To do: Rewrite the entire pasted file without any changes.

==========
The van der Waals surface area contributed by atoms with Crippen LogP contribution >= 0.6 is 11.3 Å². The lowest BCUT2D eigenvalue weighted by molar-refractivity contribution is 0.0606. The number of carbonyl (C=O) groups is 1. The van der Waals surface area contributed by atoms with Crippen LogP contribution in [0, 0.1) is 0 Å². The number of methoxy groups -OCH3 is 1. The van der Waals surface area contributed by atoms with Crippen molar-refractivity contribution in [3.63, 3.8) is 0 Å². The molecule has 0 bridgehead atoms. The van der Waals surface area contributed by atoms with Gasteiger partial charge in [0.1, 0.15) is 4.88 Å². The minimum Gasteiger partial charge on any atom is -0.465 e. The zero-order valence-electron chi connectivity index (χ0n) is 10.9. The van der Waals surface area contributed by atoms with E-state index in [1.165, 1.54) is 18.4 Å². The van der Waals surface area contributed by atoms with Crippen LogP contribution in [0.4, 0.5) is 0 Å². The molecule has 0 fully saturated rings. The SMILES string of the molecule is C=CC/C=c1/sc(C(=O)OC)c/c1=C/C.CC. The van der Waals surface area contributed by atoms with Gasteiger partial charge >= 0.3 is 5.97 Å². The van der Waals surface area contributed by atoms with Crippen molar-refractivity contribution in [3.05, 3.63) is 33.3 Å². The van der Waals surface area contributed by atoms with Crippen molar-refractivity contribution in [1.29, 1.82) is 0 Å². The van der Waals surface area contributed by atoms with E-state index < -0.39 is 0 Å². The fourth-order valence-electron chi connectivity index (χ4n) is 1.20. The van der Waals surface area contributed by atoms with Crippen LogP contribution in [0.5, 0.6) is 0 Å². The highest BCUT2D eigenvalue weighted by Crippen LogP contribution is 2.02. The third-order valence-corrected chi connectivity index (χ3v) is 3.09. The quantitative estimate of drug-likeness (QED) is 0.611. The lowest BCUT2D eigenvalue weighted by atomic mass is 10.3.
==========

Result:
The van der Waals surface area contributed by atoms with Crippen LogP contribution >= 0.6 is 11.3 Å². The lowest BCUT2D eigenvalue weighted by molar-refractivity contribution is 0.0606. The number of carbonyl (C=O) groups is 1. The van der Waals surface area contributed by atoms with Crippen LogP contribution in [0, 0.1) is 0 Å². The number of methoxy groups -OCH3 is 1. The van der Waals surface area contributed by atoms with Crippen molar-refractivity contribution in [3.63, 3.8) is 0 Å². The molecule has 0 bridgehead atoms. The van der Waals surface area contributed by atoms with Gasteiger partial charge in [0.1, 0.15) is 4.88 Å². The minimum Gasteiger partial charge on any atom is -0.465 e. The zero-order valence-electron chi connectivity index (χ0n) is 10.9. The van der Waals surface area contributed by atoms with E-state index in [1.165, 1.54) is 18.4 Å². The van der Waals surface area contributed by atoms with Crippen LogP contribution in [0.4, 0.5) is 0 Å². The molecule has 0 fully saturated rings. The SMILES string of the molecule is C=CC/C=c1/sc(C(=O)OC)c/c1=C/C.CC. The van der Waals surface area contributed by atoms with Gasteiger partial charge >= 0.3 is 5.97 Å². The van der Waals surface area contributed by atoms with Crippen molar-refractivity contribution in [3.05, 3.63) is 33.3 Å². The van der Waals surface area contributed by atoms with Crippen molar-refractivity contribution in [1.29, 1.82) is 0 Å². The van der Waals surface area contributed by atoms with E-state index < -0.39 is 0 Å². The fourth-order valence-electron chi connectivity index (χ4n) is 1.20. The van der Waals surface area contributed by atoms with Crippen LogP contribution in [0.5, 0.6) is 0 Å². The highest BCUT2D eigenvalue weighted by Crippen LogP contribution is 2.02. The third-order valence-corrected chi connectivity index (χ3v) is 3.09. The quantitative estimate of drug-likeness (QED) is 0.611. The lowest BCUT2D eigenvalue weighted by atomic mass is 10.3.